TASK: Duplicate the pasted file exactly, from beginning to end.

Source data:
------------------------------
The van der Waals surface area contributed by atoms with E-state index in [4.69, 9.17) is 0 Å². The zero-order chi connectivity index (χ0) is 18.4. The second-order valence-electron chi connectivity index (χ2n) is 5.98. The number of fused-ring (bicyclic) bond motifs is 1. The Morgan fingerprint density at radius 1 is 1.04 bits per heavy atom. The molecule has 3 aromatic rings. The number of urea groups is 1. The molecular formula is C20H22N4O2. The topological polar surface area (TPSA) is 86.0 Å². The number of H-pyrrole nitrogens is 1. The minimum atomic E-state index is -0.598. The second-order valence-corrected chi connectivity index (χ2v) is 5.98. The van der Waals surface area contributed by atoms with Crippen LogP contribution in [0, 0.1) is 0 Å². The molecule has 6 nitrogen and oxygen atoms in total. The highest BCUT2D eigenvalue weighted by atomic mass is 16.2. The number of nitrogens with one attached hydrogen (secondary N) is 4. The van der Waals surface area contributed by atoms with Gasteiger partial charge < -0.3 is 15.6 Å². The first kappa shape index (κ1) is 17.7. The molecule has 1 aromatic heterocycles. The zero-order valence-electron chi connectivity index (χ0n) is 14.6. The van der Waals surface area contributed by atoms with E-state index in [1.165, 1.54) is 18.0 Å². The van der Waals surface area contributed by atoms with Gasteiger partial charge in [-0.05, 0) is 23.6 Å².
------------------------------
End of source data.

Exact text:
The van der Waals surface area contributed by atoms with E-state index in [4.69, 9.17) is 0 Å². The zero-order chi connectivity index (χ0) is 18.4. The second-order valence-electron chi connectivity index (χ2n) is 5.98. The number of fused-ring (bicyclic) bond motifs is 1. The Morgan fingerprint density at radius 1 is 1.04 bits per heavy atom. The molecule has 3 aromatic rings. The number of urea groups is 1. The molecular formula is C20H22N4O2. The topological polar surface area (TPSA) is 86.0 Å². The number of H-pyrrole nitrogens is 1. The minimum atomic E-state index is -0.598. The second-order valence-corrected chi connectivity index (χ2v) is 5.98. The van der Waals surface area contributed by atoms with Crippen LogP contribution in [0, 0.1) is 0 Å². The molecule has 6 nitrogen and oxygen atoms in total. The highest BCUT2D eigenvalue weighted by atomic mass is 16.2. The number of nitrogens with one attached hydrogen (secondary N) is 4. The van der Waals surface area contributed by atoms with Gasteiger partial charge < -0.3 is 15.6 Å². The first kappa shape index (κ1) is 17.7. The molecule has 1 aromatic heterocycles. The zero-order valence-electron chi connectivity index (χ0n) is 14.6. The van der Waals surface area contributed by atoms with E-state index in [1.165, 1.54) is 18.0 Å². The van der Waals surface area contributed by atoms with Gasteiger partial charge in [-0.05, 0) is 23.6 Å².